Patrol Torpedo Boat
- Internal Combustion
- Bombards naval units
- Stealth unit
- Shallow water only, cannot counter-bombard, no ZoC
The PT (Patrol Torpedo) Boat is a vigilant defender of the high seas. It is capable of bombarding other naval targets, using its stealth ability to become a varient on the submarine concept. Restricted to shallow water, PT Boats are designed for hit-and-run tactics.
The PT boat was a high-speed attack boat primarily used by the United States Navy in the early to mid-20th century. It was armed with two to four torpedoes, several depth charges and 20-mm and 40-mm guns. Typically crewed by 14 soldiers, they averaged about 80 feet in length and could travel up to 40 knots. They were fast, maneuverable, and very effective at night missions.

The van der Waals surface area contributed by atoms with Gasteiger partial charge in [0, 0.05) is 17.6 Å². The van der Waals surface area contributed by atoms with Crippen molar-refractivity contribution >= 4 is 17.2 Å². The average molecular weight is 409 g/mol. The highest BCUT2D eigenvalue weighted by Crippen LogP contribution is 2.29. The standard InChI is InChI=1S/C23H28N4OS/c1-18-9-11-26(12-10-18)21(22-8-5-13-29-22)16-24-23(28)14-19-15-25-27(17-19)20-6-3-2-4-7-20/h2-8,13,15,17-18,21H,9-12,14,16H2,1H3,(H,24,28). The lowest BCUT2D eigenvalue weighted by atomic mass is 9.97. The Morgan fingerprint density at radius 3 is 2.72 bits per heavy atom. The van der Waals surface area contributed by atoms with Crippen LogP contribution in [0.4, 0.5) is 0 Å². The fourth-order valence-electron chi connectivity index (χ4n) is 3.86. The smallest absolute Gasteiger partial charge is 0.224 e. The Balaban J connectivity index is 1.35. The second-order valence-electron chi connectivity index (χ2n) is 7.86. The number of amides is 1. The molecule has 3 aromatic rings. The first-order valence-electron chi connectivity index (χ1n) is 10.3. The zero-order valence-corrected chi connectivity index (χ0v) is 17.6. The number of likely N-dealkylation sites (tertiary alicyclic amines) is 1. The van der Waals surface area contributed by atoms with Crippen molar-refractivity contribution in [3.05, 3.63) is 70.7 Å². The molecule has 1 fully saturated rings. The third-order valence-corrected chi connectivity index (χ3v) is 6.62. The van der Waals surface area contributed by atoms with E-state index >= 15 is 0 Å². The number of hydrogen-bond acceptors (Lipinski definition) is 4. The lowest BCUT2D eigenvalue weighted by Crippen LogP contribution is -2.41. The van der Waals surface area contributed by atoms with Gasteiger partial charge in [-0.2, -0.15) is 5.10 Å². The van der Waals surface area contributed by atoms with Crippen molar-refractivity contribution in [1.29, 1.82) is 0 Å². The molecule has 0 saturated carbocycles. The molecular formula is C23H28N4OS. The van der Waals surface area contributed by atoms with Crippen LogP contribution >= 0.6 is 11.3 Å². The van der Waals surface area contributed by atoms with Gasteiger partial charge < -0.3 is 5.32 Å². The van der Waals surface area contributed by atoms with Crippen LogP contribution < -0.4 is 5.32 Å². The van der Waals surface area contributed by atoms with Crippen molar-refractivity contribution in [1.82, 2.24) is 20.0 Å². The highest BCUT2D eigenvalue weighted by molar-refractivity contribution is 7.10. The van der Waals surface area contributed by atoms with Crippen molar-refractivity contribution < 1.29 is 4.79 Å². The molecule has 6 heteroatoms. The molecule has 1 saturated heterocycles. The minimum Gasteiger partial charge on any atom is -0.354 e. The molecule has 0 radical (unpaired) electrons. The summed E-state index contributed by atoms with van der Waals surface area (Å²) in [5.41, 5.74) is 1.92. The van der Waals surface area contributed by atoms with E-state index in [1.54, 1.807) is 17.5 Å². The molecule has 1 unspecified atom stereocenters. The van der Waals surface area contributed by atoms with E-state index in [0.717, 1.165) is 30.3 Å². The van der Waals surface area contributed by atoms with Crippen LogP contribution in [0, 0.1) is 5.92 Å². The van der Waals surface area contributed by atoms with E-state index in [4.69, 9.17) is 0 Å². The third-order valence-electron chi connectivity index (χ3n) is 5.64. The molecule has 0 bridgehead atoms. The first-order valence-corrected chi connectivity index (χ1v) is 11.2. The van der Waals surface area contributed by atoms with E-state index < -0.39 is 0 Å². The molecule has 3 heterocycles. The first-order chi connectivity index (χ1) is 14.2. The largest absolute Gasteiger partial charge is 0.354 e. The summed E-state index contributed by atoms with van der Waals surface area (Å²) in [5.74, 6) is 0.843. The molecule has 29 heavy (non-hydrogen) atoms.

The Patrol Torpedo (PT) Boat evolved out of the American Civil War era practice of deploying ordinary boats to plant explosives on enemy ships at anchor under the cover of darkness. In 1935, Britain built what became known as the motor torpedo boat: a high-speed attack boat adept at swift attacks, especially on submarines. In 1938, PT boats modeled after the British type entered service in the U.S. Navy. They played an important role in combat around the Philippine Islands in World War II, but most were removed from the Navy’s active list after the war due to their short cruising range and inability to operate in rough seas. About 25 PT boats, modified for speed (by removing the torpedoes) were active in the Vietnam War from 1962 to 1968 but fell out of action and were eventually phased out as other ships, such as destroyers, diversified their arsenals and capabilities.